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1. To be on our guard against acquiescing too easily in popular opinions—
[From the positions which we have just considered, the carnal mind revolts. Yet, not only are these positions confirmed by our blessed Lord, but they are expressed by him in far stronger terms than by Solomon himself." Blessed are ye poor: blessed are ye that hunger now: blessed are ye that weep now: blessed are ye when men shall hate you, and when they shall separate you from their company, and shall reproach you, and cast out your name as evil, for the Son of Man's sake. But woe unto you that are rich: woe unto you that are full: woe unto you that laugh now: woe unto you when all men shall speak well of you." It is obvious that light and darkness are scarcely more opposite than these declarations are to the sentiments and habits of the world at large. But are we therefore to question the truth of them, or to refuse submission to them? No: we are to regard the Scriptures as the only authorized standard of opinion; and to them must our sentiments be conformed. Even if the whole world combine to reprobate what the Scriptures enjoin, we must not be deterred from following what God prescribes; but must boldly say, "Let God be true, but every man a liar."]
2. To take eternity into our estimate of present things
[In the passage just cited from the Sermon on the Mount, we see that every declaration of our blessed Lord is founded on the aspect which our present state has upon the eternal world. And I would ask, What would the Rich Man and Lazarus now think of the condition in which they were severally placed when in this lower world? Would carnal mirth be commended by the one, or temporal distress be deprecated by the other, in such terms as the spectators of their widely different condition were once wont to use respecting them? Methinks the enjoyments and sufferings of time would be deemed by them scarcely worthy of a thought; and eternity would swallow up every other consideration. And so it will be with us, ere long. Indeed, even at this present moment, every man's conscience bears witness to this truth, however in the habits of his life he may contradict it. I cannot therefore but entreat all to consider what will be their views of present things, when they shall have left this transient scene; and to regulate their judgment now by what they believe to be the uniform tenour of God's word, and the full conviction of every creature, whether in heaven or in hell.]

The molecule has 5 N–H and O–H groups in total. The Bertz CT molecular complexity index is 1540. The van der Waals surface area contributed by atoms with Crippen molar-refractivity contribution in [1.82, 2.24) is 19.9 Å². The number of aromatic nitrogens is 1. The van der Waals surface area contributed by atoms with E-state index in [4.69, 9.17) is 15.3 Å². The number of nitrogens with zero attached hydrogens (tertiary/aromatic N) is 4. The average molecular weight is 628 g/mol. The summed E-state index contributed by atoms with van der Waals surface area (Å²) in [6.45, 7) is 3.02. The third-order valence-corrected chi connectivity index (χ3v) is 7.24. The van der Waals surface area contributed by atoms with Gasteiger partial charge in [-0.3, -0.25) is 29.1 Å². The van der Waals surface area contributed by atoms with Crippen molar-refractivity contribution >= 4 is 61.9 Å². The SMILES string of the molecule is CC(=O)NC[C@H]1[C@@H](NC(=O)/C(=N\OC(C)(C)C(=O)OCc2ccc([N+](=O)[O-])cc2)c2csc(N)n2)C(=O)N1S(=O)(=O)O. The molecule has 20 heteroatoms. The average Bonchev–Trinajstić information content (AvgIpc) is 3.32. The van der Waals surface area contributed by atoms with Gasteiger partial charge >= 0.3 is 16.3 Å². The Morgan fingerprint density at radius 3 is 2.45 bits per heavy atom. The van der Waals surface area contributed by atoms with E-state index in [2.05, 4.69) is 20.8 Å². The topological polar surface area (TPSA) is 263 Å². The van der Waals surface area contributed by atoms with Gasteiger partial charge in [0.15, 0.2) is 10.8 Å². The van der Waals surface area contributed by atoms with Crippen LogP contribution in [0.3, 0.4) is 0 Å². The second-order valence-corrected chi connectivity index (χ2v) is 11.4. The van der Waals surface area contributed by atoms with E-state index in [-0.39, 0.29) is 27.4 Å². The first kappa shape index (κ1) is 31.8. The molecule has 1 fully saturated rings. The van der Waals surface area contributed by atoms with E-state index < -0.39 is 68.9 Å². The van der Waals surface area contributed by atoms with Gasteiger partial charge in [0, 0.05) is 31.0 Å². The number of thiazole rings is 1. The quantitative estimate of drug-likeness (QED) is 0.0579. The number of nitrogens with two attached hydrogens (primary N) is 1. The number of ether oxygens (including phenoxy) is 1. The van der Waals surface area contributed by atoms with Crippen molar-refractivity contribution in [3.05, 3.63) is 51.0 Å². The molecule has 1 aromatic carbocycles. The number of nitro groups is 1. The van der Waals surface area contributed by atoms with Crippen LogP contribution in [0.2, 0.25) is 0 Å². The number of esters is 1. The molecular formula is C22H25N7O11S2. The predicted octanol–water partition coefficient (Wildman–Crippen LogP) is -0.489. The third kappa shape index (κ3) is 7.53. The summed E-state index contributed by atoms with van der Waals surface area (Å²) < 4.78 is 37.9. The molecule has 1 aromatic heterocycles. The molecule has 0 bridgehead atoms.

g Luke vi. 20-26.
h Rom. iii. 4.
3. To examine well the tendencies and inclinations of our hearts